Gego. Line as Object
This week a new show of work by the Venezuelan artist Gego opened at the Henry Moore Institute in Leeds. The Institute presents an ongoing programme of different exhibitions, exploring the history of sculpture from the early 1900’s onwards. I always look forward to the opening of a new show as I never know quite what to expect. The experience can be exciting, inspiring, alienating or baffling.
The latest show sees the layout of the Institute changed, with an initial short corridor folding back on itself where there is usually a single room. This creates a feeling that the artist’s work is altering the space it occupies, something that seems very much in line with Gego’s thinking. Initially the visitor is presented with a series of small metal sculptures that to my mind recalled dream catchers and tribal objects. The effect is half anthropological display and half post-apocalyptic remnants. The pieces are tactile yet elusive.
As the exhibition unfolds, sharply geometric forms hang from the ceiling and rise from the floors, suggesting the artist has literally drawn the work onto the empty spaces. The sculptures both contain and define parts of the room. Set free, they allow the visitor to experience them from multiple angles. It’s a shame that this couldn’t have been taken even further. According to the visitor guide and photos on display, Gego filled whole spaces with her work. It would have been interesting to see how much more immersive the show would have been if even more of her work were on display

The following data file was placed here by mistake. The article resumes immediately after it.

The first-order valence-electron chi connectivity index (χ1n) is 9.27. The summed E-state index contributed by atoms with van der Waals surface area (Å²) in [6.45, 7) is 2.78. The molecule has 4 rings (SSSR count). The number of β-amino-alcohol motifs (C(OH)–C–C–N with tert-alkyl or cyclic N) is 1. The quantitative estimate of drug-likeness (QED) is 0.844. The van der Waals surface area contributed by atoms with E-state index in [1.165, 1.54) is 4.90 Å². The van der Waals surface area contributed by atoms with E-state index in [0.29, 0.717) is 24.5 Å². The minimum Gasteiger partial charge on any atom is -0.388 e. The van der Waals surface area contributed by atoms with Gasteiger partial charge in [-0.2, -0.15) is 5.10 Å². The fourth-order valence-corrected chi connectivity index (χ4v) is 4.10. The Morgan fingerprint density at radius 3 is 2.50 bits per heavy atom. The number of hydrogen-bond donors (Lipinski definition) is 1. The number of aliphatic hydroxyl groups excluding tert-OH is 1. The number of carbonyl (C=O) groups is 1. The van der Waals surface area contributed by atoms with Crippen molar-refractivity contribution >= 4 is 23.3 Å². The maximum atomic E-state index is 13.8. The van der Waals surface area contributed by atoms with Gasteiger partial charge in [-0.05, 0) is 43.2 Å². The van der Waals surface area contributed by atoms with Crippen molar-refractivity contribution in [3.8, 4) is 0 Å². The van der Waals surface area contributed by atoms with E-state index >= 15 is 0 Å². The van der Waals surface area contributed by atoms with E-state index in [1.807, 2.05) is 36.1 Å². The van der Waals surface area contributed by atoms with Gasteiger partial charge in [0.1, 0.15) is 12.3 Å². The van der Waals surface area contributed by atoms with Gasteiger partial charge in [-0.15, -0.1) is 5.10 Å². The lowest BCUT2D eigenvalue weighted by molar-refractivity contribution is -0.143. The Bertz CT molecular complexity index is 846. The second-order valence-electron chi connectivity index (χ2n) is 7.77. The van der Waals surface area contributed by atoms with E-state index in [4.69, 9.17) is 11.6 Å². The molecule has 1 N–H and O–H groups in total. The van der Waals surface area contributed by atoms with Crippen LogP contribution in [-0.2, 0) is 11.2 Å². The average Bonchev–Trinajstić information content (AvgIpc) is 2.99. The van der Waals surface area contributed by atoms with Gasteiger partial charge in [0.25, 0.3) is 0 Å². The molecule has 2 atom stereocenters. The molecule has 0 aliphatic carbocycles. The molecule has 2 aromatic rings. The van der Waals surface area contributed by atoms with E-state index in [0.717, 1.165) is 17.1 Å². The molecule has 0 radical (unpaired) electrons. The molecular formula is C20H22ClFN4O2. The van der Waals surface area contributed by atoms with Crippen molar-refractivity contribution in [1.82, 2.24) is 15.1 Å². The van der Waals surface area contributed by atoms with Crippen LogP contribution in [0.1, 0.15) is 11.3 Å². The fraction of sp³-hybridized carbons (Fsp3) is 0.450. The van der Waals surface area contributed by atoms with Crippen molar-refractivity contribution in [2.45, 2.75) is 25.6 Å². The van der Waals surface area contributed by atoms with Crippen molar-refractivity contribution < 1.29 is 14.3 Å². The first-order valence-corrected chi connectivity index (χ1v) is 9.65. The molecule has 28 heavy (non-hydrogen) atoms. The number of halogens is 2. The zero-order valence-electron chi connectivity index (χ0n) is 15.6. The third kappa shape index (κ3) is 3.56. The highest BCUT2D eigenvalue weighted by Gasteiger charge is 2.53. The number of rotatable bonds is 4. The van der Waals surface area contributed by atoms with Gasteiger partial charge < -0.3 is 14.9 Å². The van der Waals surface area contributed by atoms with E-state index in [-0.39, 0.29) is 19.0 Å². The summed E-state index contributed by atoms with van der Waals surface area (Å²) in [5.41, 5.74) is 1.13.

The show finishes with a series of the artist’s deceptively simple collages from the early 90’s. As someone who loves collage work, I found these very engaging.
This is definetly a show for the mind rather than the heart. It’s difficult to be moved by these pieces but they suggest imaginative possibilities and seem to hover somewhere between high concept Sci-Fi and physicist’s notepad. It’s worth checking out.
Equally worth a look is the single room display D’Arcy Thompson’s On Growth and Form which includes some of Thompson’s wonderful zoological models and beautiful works by Henry Moore. This is all very organic and makes for a nicely fleshy companion to Gego’s work. Fans of Moore – of which I’m one – should check this out.
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